NOTE: Because this article discusses an alternate historical timeline in Malaysian politics, the words ‘Government’ and ‘Opposition’ are sometimes interchanged. In order to avoid confusion, we’ve colour-coded the words: Orange for Pakatan Rakyat, and Blue for Barisan Nasional. Also, these are THEORIES only, so don’t flame us yeah?
For us Malaysians, the teh tarik glass is always half empty. One of our favourite pastimes, alongside complaining (our national sport!), lepaking, and watching mat sallehs kicking a ball into a net, is imagining how things might have turned out better if we had made different decisions in life. We often ask ourselves questions like:
- “What if I had asked for that lenglui’s number?”
- “What if I had taken amma’s advice and studied medicine?”
- “What if I had answered C instead of A?” (some of us are still haunted by this one to this day)
But recently, with our gomen facing uncertain times, perhaps one of the biggest and most important questions of all that Malaysians like to ask ourselves is:
“What if Pakatan Rakyat had won GE13 instead of BN?!”
Of course, Pakatan Rakyat doesn’t exist anymore, but sometimes it’s nice to just take a trip down imagination lane and think of the possibilities. We speak to Dr. Gordon Cavanaugh of the Ontario College of Teachers, who taught in a local Malaysian university for 6 years. With his background in Canadian and European History, alongside his thorough understanding of Malaysian politics, we decided to approach him to give us his informed opinion, which he graciously did!
So what would Malaysia look like had the Opposition won GE13? With the help of Dr. Cavanaugh, these are some of the possible scenarios that we came up with:
1. Everything would be nice… for a while.
“Imagine the minefield they’d have to go through, and the disappointment in no immediate good results.” – Dr. Cavanaugh
One thing that many people often forget about politics, is that change requires time. Whenever a new government gets elected, people often make the mistake of expecting total transformation within a short period of time. The weight of expectation may prove too much for PR, and while there might be smooth sailing at the beginning, things would soon get messy for them.
“There is no way that party could have done well at its first crack at government. At the end of one year, it probably would have looked no different from BN. A coalition government cannot come in as the first new party in 60 years and really shape things up.” – Dr. Cavanaugh
As an example, Dr. Cavanaugh cited Canada’s $15 billion arms contract with Saudi Arabia, which, although brokered by the previous Conservative government, is still being seen out by newly-elected Liberal Prime Minister Justin Trudeau (yes, the lengzai one) despite pressure being mounted on him to stop it. Heck, even the former government is criticising the deal!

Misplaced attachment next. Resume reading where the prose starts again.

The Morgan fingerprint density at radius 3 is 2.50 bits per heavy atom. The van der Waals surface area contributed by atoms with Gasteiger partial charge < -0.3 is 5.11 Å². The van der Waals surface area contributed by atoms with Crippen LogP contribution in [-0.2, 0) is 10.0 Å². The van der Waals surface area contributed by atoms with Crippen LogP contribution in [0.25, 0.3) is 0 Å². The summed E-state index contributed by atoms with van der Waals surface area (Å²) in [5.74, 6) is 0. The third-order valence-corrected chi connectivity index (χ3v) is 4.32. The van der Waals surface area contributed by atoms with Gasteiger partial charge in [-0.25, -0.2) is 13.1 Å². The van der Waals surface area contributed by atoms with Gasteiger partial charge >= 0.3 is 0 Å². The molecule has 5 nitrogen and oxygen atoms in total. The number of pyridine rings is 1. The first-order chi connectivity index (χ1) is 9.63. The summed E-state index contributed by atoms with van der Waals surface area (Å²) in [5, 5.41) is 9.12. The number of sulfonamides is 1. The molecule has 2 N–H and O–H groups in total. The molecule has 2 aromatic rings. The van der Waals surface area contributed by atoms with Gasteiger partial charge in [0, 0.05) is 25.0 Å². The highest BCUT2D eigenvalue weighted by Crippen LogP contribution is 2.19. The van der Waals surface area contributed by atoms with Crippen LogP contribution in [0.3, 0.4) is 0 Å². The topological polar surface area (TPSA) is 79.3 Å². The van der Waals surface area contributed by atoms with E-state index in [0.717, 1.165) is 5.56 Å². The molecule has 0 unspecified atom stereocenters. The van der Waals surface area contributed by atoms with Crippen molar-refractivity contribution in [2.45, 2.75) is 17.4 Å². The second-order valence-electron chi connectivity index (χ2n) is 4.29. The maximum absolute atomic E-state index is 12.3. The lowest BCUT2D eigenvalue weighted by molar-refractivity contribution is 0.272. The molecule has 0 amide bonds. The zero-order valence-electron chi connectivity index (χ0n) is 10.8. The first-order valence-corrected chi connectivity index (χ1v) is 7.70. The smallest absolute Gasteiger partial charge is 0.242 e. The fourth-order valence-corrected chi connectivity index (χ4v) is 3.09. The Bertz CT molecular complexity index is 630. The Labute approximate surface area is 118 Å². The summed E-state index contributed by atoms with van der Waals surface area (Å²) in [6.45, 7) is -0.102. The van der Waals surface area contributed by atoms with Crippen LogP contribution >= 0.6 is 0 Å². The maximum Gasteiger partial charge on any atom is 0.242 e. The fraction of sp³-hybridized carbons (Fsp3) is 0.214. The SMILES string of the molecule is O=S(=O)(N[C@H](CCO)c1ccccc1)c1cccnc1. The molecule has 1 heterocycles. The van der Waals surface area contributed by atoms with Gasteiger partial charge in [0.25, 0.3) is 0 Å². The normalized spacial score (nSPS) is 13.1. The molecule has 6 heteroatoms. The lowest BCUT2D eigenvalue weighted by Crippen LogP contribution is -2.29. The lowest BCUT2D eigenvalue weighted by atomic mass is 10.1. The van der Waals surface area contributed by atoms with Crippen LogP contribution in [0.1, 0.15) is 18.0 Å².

“A lot of people said “Hey Trudeau, stop that deal”, and he said, “It’s out of my hands”. But who is he to step into a lucrative deal with an ally nation and say “We don’t trust you with this equipment”? Remember the teachings of Machiavelli: politics is for those with a steel gut, you can’t be wishy-washy.” – Dr. Cavanaugh
No matter which part of the world it is, whenever a new party takes over, change is hardly ever immediate. Sometimes they get even more set back when their decisions backfire. So, had PR won GE13, perhaps there may have been a brief honeymoon period, but if current political trends are any indicator, it probably also wouldn’t have lasted.
2. MH370 and MH17 would have been handled differently (but not necessarily better)
‘Good moves’ have unintended consequences.” – Dr. Cavanaugh
Our gomen took a lot of flak after MH370 went missing, facing accusations of incompetence and lack of transparency, but in this situation, would PR have done a better job at handling, well, their own PR?
Dr. Cavanaugh says no. According to him, PR’s gomen would have handled the issue with more transparency, but this would have backfired anyway, since the plane was never found. To elaborate, he recounts a story from his teaching days in Malaysia:
“As a teacher, I try to be transparent. But particularly during my first semester of teaching in Malaysia, my students were very disturbed by it. If I didn’t know something, I would say “I don’t know” because it was the truth. Then some would go to the office and complain that they have a teacher who doesn’t know something! So it’s not just about the Opposition trying to do things better, but how the population would react.” – Dr. Cavanaugh